Two lads and I took these three Irish girls (from here on referred to as "the Irish") out on a sea kayaking trip round this gorgeous national park on the northern tip of the South Island. I sensibly took all of my worldly possesions and put them in the "waterproof section" of my kayak at the back- our guide, Oreo (his parents liked cookies), having given us a 99.9% guarantee that we wouldn't capsize. As you can imagine, within 5 minute we were the 1 in a 1000 that prevented the 100% guarantee. My passport has just about dried now...
The other highlight of the trip was the tie-4-kayaks-together- and hold a big sail up technique so you fly home with no effort- which having paddled an amusing, but paddle shy Irish passenger out into the wind and waves- was a most welcome surprise.

Franz Josef Glacier Hiking
When we left Nelson, "NZ's sunniest place" as our driver shouted at us over the thunderous noise of the rain on the roof of the bus, we were forecast some excellent weather for our trip down the West Coast.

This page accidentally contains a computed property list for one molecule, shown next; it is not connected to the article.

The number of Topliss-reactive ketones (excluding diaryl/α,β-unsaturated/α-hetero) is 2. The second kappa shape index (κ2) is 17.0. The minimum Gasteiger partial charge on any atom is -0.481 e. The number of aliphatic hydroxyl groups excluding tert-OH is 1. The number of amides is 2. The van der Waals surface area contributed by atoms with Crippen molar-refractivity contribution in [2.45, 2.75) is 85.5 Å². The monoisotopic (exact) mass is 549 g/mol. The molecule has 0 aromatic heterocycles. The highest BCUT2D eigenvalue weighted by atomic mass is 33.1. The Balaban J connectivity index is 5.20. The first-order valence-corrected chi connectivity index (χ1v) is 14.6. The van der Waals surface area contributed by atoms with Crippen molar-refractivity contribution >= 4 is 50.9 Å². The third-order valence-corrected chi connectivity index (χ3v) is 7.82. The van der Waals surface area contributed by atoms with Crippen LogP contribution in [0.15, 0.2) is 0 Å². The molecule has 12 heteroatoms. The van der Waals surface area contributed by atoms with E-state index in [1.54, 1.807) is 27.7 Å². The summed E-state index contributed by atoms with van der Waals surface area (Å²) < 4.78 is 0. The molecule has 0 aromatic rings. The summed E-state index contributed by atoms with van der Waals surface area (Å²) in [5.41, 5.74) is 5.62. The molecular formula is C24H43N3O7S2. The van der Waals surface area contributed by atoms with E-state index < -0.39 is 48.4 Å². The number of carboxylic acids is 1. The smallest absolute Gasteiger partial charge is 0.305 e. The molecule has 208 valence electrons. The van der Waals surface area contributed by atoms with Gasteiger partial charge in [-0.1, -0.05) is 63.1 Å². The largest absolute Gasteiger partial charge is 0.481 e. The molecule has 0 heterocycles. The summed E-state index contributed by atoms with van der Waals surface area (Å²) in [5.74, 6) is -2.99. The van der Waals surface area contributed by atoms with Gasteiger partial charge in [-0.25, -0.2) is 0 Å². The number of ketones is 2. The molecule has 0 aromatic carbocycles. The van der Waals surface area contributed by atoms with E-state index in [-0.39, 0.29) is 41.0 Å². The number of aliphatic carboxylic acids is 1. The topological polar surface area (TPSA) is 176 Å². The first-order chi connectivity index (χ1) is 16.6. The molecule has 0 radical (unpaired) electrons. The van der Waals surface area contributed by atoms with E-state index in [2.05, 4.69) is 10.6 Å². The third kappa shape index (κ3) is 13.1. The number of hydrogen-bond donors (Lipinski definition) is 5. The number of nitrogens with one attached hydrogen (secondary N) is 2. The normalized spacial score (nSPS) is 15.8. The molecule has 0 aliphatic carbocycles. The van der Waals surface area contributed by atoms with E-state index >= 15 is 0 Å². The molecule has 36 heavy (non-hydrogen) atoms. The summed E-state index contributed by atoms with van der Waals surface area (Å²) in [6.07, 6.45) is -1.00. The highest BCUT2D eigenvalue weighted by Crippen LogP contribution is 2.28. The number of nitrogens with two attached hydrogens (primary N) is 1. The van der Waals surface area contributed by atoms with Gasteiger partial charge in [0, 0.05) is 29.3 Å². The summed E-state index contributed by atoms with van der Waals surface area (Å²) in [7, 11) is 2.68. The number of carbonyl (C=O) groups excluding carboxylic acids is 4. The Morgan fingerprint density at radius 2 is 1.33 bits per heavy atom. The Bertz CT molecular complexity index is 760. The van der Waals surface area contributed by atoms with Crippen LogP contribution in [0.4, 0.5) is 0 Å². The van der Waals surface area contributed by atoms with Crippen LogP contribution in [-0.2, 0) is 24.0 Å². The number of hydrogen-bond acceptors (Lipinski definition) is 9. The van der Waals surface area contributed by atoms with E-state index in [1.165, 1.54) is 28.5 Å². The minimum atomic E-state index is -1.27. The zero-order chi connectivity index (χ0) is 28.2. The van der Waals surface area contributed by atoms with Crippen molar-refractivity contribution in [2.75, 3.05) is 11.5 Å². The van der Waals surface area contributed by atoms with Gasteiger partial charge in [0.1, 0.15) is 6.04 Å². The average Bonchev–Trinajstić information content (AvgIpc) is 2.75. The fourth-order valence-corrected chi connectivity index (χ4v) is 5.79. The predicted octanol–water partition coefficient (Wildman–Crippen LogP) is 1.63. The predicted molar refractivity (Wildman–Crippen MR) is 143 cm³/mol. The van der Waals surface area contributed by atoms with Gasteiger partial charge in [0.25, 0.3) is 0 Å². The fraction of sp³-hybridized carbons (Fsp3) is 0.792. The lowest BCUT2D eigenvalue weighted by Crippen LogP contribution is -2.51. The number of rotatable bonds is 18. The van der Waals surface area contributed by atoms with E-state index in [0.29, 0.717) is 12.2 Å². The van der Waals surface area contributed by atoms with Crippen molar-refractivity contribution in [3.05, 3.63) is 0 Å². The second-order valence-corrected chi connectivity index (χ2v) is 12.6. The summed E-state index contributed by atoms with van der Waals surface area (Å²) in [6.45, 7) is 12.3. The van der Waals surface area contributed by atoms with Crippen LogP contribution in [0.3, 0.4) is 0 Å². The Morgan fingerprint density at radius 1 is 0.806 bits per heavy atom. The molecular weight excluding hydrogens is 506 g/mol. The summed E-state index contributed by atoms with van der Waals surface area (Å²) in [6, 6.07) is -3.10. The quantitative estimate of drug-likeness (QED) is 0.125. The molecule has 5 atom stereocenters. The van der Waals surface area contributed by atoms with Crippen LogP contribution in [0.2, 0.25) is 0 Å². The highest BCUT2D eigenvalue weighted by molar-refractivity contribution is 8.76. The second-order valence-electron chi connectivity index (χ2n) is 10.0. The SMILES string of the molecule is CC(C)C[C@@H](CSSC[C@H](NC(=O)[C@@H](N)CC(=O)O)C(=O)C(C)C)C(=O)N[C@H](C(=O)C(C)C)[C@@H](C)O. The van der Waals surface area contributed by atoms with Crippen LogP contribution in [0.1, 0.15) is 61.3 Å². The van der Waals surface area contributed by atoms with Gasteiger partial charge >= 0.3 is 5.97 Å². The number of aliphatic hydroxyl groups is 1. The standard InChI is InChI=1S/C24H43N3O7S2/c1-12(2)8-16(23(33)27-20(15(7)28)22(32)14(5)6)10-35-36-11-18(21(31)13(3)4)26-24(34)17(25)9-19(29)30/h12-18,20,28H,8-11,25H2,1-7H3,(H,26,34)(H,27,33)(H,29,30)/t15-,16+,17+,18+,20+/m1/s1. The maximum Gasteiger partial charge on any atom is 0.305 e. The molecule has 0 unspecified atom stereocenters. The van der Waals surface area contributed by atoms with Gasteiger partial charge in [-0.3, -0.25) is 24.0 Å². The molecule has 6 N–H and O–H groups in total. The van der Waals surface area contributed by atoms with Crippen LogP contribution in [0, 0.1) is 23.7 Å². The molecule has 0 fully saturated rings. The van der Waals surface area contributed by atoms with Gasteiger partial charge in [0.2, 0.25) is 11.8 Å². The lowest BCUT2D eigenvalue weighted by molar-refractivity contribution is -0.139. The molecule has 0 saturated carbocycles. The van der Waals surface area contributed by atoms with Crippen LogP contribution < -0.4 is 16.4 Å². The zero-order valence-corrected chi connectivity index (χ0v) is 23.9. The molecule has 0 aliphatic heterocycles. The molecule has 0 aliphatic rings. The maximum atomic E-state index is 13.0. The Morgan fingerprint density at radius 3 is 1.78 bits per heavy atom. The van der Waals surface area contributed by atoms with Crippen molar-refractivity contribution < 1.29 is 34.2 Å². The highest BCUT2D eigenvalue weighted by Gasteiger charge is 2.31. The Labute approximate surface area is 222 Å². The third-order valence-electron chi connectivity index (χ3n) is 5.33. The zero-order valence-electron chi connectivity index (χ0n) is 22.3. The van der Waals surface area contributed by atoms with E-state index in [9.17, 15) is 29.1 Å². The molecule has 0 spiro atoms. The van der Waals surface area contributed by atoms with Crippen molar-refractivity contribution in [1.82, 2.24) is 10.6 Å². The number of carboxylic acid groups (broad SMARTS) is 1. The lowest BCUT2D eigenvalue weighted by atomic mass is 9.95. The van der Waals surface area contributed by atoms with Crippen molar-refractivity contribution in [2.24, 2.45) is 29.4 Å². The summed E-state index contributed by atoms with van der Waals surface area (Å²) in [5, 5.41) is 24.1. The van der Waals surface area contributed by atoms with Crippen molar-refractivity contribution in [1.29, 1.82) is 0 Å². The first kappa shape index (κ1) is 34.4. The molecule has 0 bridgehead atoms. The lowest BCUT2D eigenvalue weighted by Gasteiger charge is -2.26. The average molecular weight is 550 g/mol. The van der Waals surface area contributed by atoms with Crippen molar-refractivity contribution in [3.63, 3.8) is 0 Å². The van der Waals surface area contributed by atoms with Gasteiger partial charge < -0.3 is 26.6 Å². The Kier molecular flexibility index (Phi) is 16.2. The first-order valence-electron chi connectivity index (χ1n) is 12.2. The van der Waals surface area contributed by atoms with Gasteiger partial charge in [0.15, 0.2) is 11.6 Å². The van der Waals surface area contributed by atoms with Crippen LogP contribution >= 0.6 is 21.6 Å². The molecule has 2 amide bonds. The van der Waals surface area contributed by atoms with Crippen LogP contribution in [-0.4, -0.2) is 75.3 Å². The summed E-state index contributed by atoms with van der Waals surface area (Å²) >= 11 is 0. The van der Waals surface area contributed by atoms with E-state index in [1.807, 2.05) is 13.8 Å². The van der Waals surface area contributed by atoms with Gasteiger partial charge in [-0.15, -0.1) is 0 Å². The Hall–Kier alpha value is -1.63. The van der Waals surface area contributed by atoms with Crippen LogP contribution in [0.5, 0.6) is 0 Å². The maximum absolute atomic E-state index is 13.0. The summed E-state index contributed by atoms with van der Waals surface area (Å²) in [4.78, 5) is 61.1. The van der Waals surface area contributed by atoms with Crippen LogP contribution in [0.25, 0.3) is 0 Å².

Arned with this information we booked a heli-hike over the Franz Josef Glacier. Unfortunately, the forecast weather actually lasted half a day, so our heli-hike was cancelled. This meant we were forced to stay an extara day in Franz to hike up the Glacier the day after most of our bus had moved on down the coast.
Anyway, the Glacier was well worth staying for. It is a "dry Glacier", which for the non-Glacier experts amongst you, means it is not surrounded by snow, and thus looks bizarre surrounded by greenery and rocks etc. Anyway, I spent a day on this Glacier open mouthed just staring at the extraordinary scenery. Never seen anything like it- big waves of white blue ice getting progressively higher as you go up throught the Glacier which is 13k long and 800 m deep in places.